County Council is considering legal action over City boundary plans

September 12th, 2017 5:05 PM

By Southern Star Team

Cork County Council is considering a legal challenge to Cork City's proposed boundary extension.

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Cork County Council is considering a legal challenge to Cork City's proposed boundary extension.



CORK County Council is considering a legal challenge to Cork City’s proposed boundary extension.

After examining all of the options, Cork County Council’s opening gambit is to submit a new boundary proposal to Cork City Council for consideration.

This proposal carries the weight of a statutory proposal – which means the City Council is obliged to formally consider it – because it is being made under the Section 29 of the Local Government Act 1991.

It follows a proposal which was put forward by the County in recent weeks, but which the City councillors refused to debate.

The new proposal requests a public consultation process that would allow all stakeholders – including members of the public – to have their say.

It is envisaged that the public will have a six or eight-week period in which to make their submissions and that Cork City Council will have six months in which to make its response.

The move is designed to strengthen the County Council’s hand should the Minister for Housing, Planning and Local Government, Eoghan Murphy TD, unilaterally decide to press ahead with the Mackinnon Report.

This week, County Mayor Declan Hurley (Ind) told The Southern Star that Cork County Council has also decided to seek immediate legal advice with regard to the options available to it, should the minister force through a boundary, similar to that proposed in the Mackinnon report.

The Mackinnon-suggested boundary includes Carrigtowhill, Blarney, Tower, Monard, Ballincollig, Ovens, Airport, Douglas, Little Island, Togher, Frankfield, Grange, Glanmire and Rochestown.

Under the terms of the Mackinnon report, €40m-€50m compensation would be paid to Cork County Council every year, for ten years. But now members of Cork County Council have expressed concern over the ability of the City Council to honour this commitment.

Cork County Council made a counter proposal – offering additional areas such as Ballyvolane, Kilcully, Carhoo and Kilbarry on the north side and Doughcloyne, Frankfield, Donnybrook, Grange, Douglas, Castletreasure and Ardrostig on the south side – but this was rejected by the City Council in August.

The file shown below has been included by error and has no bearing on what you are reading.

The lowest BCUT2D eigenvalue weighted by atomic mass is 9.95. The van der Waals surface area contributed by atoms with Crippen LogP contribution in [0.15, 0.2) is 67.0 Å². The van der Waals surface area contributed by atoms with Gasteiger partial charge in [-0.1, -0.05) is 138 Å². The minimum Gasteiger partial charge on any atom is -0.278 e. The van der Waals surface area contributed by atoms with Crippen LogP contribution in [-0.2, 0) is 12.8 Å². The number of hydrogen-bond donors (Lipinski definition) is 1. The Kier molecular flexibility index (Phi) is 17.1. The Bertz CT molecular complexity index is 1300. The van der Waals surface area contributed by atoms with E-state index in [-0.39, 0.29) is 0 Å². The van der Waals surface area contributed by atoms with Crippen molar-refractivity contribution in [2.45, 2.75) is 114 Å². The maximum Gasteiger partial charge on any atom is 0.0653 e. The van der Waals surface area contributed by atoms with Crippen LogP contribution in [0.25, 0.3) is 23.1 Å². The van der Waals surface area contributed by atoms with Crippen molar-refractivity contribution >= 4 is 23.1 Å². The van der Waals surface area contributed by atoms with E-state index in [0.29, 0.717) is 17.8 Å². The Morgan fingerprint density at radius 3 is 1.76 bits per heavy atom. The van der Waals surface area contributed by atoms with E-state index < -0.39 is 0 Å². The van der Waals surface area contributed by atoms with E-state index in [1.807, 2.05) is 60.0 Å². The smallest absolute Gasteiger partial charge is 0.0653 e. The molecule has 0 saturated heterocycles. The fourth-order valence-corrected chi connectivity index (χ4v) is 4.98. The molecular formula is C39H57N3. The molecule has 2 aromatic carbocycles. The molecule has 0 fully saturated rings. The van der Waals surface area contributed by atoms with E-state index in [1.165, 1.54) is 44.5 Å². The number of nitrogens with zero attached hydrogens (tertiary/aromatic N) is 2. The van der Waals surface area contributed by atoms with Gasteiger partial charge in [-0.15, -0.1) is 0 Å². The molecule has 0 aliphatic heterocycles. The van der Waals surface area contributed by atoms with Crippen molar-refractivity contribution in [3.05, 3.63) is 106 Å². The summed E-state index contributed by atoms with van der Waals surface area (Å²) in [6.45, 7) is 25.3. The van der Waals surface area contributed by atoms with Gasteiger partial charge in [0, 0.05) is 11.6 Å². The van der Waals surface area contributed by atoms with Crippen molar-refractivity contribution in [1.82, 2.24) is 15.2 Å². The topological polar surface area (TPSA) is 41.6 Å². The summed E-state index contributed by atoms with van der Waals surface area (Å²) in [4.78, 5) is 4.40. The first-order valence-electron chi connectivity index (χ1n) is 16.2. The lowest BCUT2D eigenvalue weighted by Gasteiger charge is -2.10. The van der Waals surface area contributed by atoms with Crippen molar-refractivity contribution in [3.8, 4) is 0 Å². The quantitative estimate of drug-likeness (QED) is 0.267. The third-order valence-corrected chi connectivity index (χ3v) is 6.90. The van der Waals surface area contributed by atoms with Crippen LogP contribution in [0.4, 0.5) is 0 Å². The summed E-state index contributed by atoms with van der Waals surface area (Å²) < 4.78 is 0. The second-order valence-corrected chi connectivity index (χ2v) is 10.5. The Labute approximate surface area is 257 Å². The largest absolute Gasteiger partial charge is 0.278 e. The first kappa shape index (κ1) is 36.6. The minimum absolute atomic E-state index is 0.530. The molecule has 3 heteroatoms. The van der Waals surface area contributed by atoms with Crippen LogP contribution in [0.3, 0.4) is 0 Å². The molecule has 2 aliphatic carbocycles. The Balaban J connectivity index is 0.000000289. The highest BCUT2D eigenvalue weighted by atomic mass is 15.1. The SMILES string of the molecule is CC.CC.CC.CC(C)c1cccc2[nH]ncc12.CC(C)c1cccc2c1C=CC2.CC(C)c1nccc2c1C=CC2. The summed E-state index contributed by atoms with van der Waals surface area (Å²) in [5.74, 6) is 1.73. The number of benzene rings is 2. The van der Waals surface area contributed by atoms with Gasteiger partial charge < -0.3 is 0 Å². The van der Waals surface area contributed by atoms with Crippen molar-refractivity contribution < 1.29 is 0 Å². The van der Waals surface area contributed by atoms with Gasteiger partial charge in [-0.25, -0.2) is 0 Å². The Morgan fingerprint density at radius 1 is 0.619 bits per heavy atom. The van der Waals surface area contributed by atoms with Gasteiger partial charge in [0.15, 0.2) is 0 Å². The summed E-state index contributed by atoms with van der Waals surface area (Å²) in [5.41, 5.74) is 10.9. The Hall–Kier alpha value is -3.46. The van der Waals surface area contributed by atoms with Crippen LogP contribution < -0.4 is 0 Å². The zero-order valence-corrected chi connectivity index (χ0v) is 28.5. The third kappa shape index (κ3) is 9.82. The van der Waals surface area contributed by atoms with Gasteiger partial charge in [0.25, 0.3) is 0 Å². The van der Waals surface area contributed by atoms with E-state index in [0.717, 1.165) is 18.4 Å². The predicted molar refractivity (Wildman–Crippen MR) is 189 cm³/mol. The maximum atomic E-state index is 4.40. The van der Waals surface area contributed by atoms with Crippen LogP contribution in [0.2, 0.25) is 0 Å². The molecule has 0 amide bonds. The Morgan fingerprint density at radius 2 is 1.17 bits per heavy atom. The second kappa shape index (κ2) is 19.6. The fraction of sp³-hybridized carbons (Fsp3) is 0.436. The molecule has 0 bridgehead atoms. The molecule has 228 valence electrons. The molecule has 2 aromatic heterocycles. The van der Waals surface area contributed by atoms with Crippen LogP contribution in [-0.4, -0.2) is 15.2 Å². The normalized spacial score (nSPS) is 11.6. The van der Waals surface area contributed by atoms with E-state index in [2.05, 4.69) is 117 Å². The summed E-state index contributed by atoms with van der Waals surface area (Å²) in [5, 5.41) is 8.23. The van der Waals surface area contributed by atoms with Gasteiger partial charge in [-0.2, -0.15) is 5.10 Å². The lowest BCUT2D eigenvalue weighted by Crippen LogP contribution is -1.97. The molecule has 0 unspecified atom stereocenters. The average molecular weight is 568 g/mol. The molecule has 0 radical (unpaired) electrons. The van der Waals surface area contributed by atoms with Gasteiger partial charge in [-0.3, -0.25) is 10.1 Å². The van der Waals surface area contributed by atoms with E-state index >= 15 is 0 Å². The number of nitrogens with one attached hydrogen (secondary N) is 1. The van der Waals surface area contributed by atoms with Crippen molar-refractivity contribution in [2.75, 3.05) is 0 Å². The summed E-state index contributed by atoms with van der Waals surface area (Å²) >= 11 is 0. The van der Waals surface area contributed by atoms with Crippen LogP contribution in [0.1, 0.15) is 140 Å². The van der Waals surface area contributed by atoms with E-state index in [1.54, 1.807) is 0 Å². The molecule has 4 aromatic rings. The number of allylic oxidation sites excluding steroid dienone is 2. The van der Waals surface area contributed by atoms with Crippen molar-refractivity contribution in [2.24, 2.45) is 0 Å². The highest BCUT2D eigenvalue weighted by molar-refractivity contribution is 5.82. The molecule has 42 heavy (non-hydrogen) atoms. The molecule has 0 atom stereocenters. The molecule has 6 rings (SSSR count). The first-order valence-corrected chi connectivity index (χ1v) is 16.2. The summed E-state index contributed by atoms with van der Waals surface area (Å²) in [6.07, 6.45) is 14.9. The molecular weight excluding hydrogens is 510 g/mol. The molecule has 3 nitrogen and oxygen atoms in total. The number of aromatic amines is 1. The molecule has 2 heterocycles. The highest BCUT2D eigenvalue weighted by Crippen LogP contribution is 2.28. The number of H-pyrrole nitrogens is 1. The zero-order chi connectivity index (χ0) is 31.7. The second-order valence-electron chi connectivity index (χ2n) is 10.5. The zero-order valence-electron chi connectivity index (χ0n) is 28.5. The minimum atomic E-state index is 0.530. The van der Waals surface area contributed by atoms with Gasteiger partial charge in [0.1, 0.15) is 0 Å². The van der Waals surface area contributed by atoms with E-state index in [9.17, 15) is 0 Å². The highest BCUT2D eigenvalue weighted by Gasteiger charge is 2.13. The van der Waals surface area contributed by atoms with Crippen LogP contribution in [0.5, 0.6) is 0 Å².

It is understood that members of Cork County Council were encouraged to consider adding areas such as Glanmire, but this was rejected by the County councillors at a meeting in County Hall last Monday – a meeting that took four hours and was held behind closed doors.

Cork County Council is opposing the Mackinnon report on the basis that it would lose an estimated €50m a year in revenue from rates and local property taxes and also cede areas of high development potential.

On Tuesday afternoon, there was another meeting to discuss the proposed boundary expansion – this time with the Cork Local Government Implementation Oversight Group, together with representatives of Cork City and County councils.

At that meeting, Cork County Council chief executive Tim Lucey informed the Cork Local Government Implementation Oversight Group that Cork County Council is not accepting the Mackinnon report.

Mr Lucey said the County Council engaged with the group on a ‘without prejudice’ basis, but demonstrated its commitment to a boundary review process by presenting the group with a copy of the County Council’s original boundary proposal from August.

Mayor Hurley said later: ‘Cork County Council is unanimous in its view that the lack of public consultation and engagement with communities up until this point has been deplorable … there has been no response whatsoever from the Minister in relation to the Council’s queries in relation to the role and remit of the Implementation Oversight Group.’

The mayor said: ‘We have a duty to represent the interests of people from across all of Co Cork – from Castletownbere to Youghal, from Charleville to Carrigaline, and all areas in between. Common sense must prevail.’

Cllr Patrick Gerard Murphy (FF) said: ‘The process heretofore has been flawed because there has been no public consultation process, and Cork County Council is seeking to remedy that by invoking Section 49.’

• The above map of the current and proposed boundaries  was provided by Cork City Council.

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